Survival of golden-mantled ground squirrels in this study was dependant only on time of year (month). A similar pattern of survival was observed across both years suggesting this is relatively invariant. Similar rates of survival have been reported for Richardson's ground squirrels (S. richardsonii; Michener and Locklear, 1990). Because of an early snow melt in 2004, fieldwork was initiated in June rather than July; we observed a noticeable increase in survival of S. lateralis for June 2004 compared to July of either year. This also was likely an artifact of the procedure used to estimate survival. Michener and Locklear (1990) determined that 97-100% of S. richardsonii marked in early spring had hibernated at their site. As a result, most individuals at their study site in early spring had been marked the previous year and had not yet dispersed, thereby inflating survival. Similarly, the majority of S. lateralis we trapped in June 2004 were recaptures from the previous year.
Studies on selection of habitat by chipmunks have yielded mixed results. Chipmunks appear to be generalist species that show either no clear response to forest clearing (Mahan and Yahner, 1997; Sullivan and Klenner, 2000; Cote and Ferron, 2001), or a limited preference for shrub (Smith and Maguire, 2004) or overstory (Bowers, 1995) cover. Yellow-pine chipmunks (T. amoenus) reached densities 57% higher on sites with high shrub cover (Smith and Maguire, 2004). Similarly, T. quadrimaculatus in our study area reached greater densities in mixed-fir forests, which have higher shrub cover than the other types of forest (Coppeto et al., 2006). However, T. senex reached greater densities in red fir forests, where shrub cover was structurally more simple and canopy cover more open (Coppeto et al., 2006).
It should be noted that this study, as with all mark-recapture studies, measures apparent survival ([PHI]) and cannot distinguish between mortality and dispersal. Therefore, animals that disperse from the site are indistinguishable from those who suffer mortality. The problem of separating dispersal from mortality is well known and cannot be partitioned without the use of additional techniques, such as direct visual observation or radiotelemetry (Gaines and McClenaghan, 1980).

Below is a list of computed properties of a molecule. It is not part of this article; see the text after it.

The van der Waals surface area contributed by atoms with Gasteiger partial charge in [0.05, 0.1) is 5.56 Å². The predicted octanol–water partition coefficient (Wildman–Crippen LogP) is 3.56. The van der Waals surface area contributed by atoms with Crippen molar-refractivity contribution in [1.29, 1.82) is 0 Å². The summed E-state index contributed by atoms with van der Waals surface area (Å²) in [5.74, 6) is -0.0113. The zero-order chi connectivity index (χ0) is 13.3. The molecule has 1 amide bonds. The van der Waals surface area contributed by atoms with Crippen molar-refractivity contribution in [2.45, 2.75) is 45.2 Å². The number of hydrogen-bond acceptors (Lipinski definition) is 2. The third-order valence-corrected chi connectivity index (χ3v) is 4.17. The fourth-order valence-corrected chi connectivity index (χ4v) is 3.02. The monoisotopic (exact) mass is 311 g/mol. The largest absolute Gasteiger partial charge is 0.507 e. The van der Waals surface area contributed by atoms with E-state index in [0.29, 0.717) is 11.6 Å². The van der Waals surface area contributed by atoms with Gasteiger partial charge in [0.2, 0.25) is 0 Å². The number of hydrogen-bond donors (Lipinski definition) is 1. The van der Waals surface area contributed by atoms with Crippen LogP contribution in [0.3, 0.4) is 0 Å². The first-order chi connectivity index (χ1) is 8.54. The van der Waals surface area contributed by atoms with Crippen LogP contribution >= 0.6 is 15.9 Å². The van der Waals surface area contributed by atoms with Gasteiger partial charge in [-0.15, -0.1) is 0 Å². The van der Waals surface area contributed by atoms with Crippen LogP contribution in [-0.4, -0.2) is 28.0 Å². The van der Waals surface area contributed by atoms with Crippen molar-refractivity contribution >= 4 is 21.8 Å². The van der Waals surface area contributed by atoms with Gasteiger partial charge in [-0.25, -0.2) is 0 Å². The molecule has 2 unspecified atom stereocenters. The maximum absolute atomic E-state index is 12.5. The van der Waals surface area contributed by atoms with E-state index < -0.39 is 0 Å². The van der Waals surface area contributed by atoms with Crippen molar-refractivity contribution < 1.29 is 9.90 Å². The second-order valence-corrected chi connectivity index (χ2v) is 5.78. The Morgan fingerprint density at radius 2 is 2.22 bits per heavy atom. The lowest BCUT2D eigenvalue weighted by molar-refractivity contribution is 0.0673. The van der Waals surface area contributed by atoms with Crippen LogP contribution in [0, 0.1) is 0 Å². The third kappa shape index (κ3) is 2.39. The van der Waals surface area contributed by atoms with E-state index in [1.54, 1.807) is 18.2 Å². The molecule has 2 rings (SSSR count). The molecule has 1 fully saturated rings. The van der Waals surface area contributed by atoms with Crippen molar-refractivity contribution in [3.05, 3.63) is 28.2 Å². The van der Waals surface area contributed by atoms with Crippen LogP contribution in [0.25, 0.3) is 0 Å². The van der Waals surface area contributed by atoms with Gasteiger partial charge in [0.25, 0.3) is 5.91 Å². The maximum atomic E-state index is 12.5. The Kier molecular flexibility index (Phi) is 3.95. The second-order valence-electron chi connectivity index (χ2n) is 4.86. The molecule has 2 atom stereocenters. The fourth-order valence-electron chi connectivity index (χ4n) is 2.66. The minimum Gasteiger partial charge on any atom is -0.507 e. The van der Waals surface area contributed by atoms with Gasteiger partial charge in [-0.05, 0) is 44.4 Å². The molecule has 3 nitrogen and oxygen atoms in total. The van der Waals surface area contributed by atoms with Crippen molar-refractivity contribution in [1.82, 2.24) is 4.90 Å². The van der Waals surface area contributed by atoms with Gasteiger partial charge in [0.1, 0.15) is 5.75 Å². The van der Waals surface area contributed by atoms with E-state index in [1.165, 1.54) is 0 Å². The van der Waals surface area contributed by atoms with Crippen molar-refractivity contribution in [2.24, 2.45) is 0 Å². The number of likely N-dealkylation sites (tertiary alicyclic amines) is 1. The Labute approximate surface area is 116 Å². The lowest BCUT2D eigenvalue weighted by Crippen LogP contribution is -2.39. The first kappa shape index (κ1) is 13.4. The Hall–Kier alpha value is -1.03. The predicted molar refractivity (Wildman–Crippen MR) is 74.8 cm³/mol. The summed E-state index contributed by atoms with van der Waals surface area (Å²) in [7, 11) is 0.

This study documents that small mammals in the northern Sierra Nevada exhibit considerable temporal and spatial variation in abundance and survival. In addition, we report species-specific habitat affinities, as well as effects of weather and production of cones on some species. Federal forest-fire policy has evolved over the past century from dedicated fire suppression to use of adaptive management to achieve pre-settlement conditions (Stevens and Ruth, 2005). As managers move toward a philosophy of managing forests to maintain overall health of forests, further insights to the basic biology of species inhabiting these ecosystems will be required. In addition, managers will need to take a more adaptive approach to forest management as abiotic factors, such as weather, play critical roles in regulation of key prey species, such as North American deermice. Understanding the many factors that affect abundance of small mammals will help in making decisions for the long-term stability of many species of special concern, such as the California spotted owl.
This study was conducted with funding from the University of California, Davis and United States Department of Agriculture Forest Service, Pacific Southwest Research Station and United States Department of Agriculture Forest Service, Pacific Southwest Region to DAK, DHVV, and MBJ. For assistance with field work, we thank G. Palmer, A. Derrick, S. Connelly, R. LeChalk, J. Csakany, J. Goldman, D. DeJesus, A. Goldman, M. Gilbart, C. Morcos, D. Smith, K. Marsee, and R. Innes.
Submitted 29 November 2007. Accepted 13 March 2008. Editor was Michael L. Kennedy.
BOWERS, M. A. 1995. Use of space and habitat by the eastern chipmunk, Tamias striatus. Journal of Mammalogy 76:12-21.
BOWMAN, J. C., D. SLEEP, G. J. FORBES, AND M. EDWARDS. 2000. The association of small mammals with coarse woody debris at log and stand scales. Forest Ecology and Management 129:119-124.
BURNHAM, K. P., AND D. R. ANDERSON. 2002. Model selection and multimodel inference: a practical information-theoretic approach. Second edition. Springer, New York.
BURNHAM, K. P., D. R. ANDERSON, G. C. WHITE, C. BROWNIE, AND K. H. POLLOCK. 1987. Design and analysis methods for fish survival experiments based on release-capture. American Fisheries Society, Monograph 5:1-437.